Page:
Melissa: Life Is Filter-Free

At 14, I noticed that I had acne. From there, I felt like I needed to at least wear concealer.


It got to a point where I couldn’t have possibly posted a picture that wasn’t doctored. I would zoom right in on every tiny microscopic blemish and get rid of everything. I vividly remember not being able to be seen without makeup… EVER.


I remember how a workman came to my house unexpectedly, and I opened the door and immediately closed it. I apologized and rushed off to apply my makeup first.


As I reflected on my attachment to makeup, something snapped. I thought to myself - “this isn’t normal… I can’t be like this forever.”


So, one day, I took a picture of myself after taking off my makeup. And when I looked at the picture, I just spiraled down a rabbit hole. “This looks so awful!” - I thought to myself.


But then, I just decided to post it on Instagram.


It was completely filter-free without any alterations. Even though I didn’t like the picture, I posted it because I had come to a realization. Basically, I realized - what’s the point of showing everyone a completely doctored version of myself? If people saw me in real life, they would say - “you don’t look like your picture…”


What’s the purpose of that?


Eventually, it became refreshing to look at a picture of myself and just post it. It felt freeing to think - “Yeah, I’m gonna post this without spending an hour to fix it and to get rid of all the blemishes.”


The first time I posted a picture like this, the response I got was great. And suddenly, I felt like it was okay to be open about my skin’s ups and downs. It was really nice to see how receptive people were - because back in the day, I never would have done something like that.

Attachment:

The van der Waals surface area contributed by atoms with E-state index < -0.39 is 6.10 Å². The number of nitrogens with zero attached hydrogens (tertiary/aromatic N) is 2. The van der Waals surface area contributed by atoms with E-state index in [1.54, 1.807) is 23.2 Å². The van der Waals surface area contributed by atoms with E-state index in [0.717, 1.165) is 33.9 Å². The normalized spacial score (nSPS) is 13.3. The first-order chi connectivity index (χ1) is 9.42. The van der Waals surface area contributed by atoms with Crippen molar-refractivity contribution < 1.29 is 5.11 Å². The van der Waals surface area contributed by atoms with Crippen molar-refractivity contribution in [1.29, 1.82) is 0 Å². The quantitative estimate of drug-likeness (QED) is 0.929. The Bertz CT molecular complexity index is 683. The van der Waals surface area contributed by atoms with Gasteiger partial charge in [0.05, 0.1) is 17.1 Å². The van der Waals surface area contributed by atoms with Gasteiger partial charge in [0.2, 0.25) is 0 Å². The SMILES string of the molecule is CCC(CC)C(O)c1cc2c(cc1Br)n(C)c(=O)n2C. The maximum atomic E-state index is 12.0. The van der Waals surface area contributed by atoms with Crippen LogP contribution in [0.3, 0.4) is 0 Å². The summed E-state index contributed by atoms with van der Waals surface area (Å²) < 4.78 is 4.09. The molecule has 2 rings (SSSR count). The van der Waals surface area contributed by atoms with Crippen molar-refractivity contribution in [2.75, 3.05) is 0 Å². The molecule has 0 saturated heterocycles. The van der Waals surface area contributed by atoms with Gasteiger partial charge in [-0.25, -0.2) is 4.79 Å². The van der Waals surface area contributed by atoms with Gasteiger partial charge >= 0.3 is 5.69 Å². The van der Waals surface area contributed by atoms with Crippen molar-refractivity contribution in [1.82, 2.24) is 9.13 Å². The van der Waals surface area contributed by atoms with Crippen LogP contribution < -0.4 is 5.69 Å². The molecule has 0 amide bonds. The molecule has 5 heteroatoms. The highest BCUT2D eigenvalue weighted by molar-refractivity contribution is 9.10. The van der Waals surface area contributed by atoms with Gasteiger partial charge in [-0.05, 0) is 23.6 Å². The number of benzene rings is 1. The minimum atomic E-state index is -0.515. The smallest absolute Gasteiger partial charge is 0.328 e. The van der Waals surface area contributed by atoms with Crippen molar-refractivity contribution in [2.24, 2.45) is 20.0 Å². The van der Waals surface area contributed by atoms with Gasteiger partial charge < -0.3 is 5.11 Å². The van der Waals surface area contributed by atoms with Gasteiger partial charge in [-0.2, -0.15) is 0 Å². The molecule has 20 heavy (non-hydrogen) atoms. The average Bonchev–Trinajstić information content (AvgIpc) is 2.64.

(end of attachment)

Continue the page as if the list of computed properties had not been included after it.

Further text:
When I was younger, I was very self-conscious, and I couldn’t be seen without makeup. This was not a thing. My mom would see me without makeup in the morning, and that was it. No one else ever saw me without makeup ever. I began thinking very carefully about how I presented myself.


I always wanted to present a perfect and put-together image. I wanted people to think of me in that way. So, I never wore super casual clothes. It was always about looking put together, and wearing a full face of makeup always made me feel finished. Perfection was armor.


However, my ideas around this changed with age. As I started to near the end of University, I realized that people weren’t assessing whether or not I looked perfect. Actually, I was in an environment where being made up was kind of looked down on a bit. I was simply there for academics. When I noticed that no one else was going to those standards, I questioned why I was.


I started to realize that - “Okay, maybe I don’t need to be so made up…” This understanding came with age, with starting work, entering real life, and having to detach from idealism. Also, in my 20s, I started experiencing ability issues for the first time, and that certainly puts things in perspective.


When something so fundamental happens, you start to realize that actually… perfection isn’t so important. I’ve got a chronic condition that came on quite gradually and has affected my mobility. It’s a new reality.


As I connected with other people in the disabled community, I noticed that getting made up was simply a nice add-on. A lot of times, you have a certain amount of energy per day, and you choose what you want to use it on. Sometimes, when it comes to getting made up, you just can’t muster the energy. However, my disability doesn’t always affect me in that way so, for my job, I still choose to wear a full face of makeup. But now, it’s not coming from a place of panic. Disability made me see things in a different way. You notice things about life that you may have not noticed before.


For example, I would tell younger Melissa to care less about what people are thinking about her and to stop beating herself up over it. I would also tell myself to stop holding onto the idea that acne stops when you’re a certain age.


Moreover, although I never judged the appearance of others, I used to notice it. But now, I believe that we notice appearance to our own detriment. I don’t think it makes that much of a difference.